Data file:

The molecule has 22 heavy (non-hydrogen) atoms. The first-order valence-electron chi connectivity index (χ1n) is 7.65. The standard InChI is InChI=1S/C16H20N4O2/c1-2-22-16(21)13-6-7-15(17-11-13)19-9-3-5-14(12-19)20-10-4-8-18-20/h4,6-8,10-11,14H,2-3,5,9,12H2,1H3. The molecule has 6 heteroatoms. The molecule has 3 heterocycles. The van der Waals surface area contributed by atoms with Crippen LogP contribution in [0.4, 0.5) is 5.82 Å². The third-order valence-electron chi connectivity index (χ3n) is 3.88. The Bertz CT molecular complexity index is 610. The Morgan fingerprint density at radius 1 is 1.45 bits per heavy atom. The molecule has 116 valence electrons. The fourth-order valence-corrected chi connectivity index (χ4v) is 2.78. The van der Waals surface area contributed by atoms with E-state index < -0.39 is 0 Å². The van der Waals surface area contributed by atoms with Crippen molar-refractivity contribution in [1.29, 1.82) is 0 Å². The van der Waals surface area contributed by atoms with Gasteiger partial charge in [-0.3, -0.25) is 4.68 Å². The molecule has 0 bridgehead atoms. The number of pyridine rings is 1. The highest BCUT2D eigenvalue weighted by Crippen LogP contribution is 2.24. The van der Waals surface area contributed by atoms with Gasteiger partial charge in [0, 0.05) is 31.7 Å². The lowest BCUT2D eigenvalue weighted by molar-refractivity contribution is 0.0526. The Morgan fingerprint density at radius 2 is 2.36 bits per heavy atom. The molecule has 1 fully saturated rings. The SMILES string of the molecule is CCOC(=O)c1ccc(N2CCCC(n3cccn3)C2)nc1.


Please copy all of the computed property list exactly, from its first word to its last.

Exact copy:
The molecule has 22 heavy (non-hydrogen) atoms. The first-order valence-electron chi connectivity index (χ1n) is 7.65. The standard InChI is InChI=1S/C16H20N4O2/c1-2-22-16(21)13-6-7-15(17-11-13)19-9-3-5-14(12-19)20-10-4-8-18-20/h4,6-8,10-11,14H,2-3,5,9,12H2,1H3. The molecule has 6 heteroatoms. The molecule has 3 heterocycles. The van der Waals surface area contributed by atoms with Crippen LogP contribution in [0.4, 0.5) is 5.82 Å². The third-order valence-electron chi connectivity index (χ3n) is 3.88. The Bertz CT molecular complexity index is 610. The Morgan fingerprint density at radius 1 is 1.45 bits per heavy atom. The molecule has 116 valence electrons. The fourth-order valence-corrected chi connectivity index (χ4v) is 2.78. The van der Waals surface area contributed by atoms with E-state index < -0.39 is 0 Å². The van der Waals surface area contributed by atoms with Crippen molar-refractivity contribution in [1.29, 1.82) is 0 Å². The van der Waals surface area contributed by atoms with Gasteiger partial charge in [-0.3, -0.25) is 4.68 Å². The molecule has 0 bridgehead atoms. The number of pyridine rings is 1. The highest BCUT2D eigenvalue weighted by Crippen LogP contribution is 2.24. The van der Waals surface area contributed by atoms with Gasteiger partial charge in [0, 0.05) is 31.7 Å². The lowest BCUT2D eigenvalue weighted by molar-refractivity contribution is 0.0526. The Morgan fingerprint density at radius 2 is 2.36 bits per heavy atom. The molecule has 1 fully saturated rings. The SMILES string of the molecule is CCOC(=O)c1ccc(N2CCCC(n3cccn3)C2)nc1.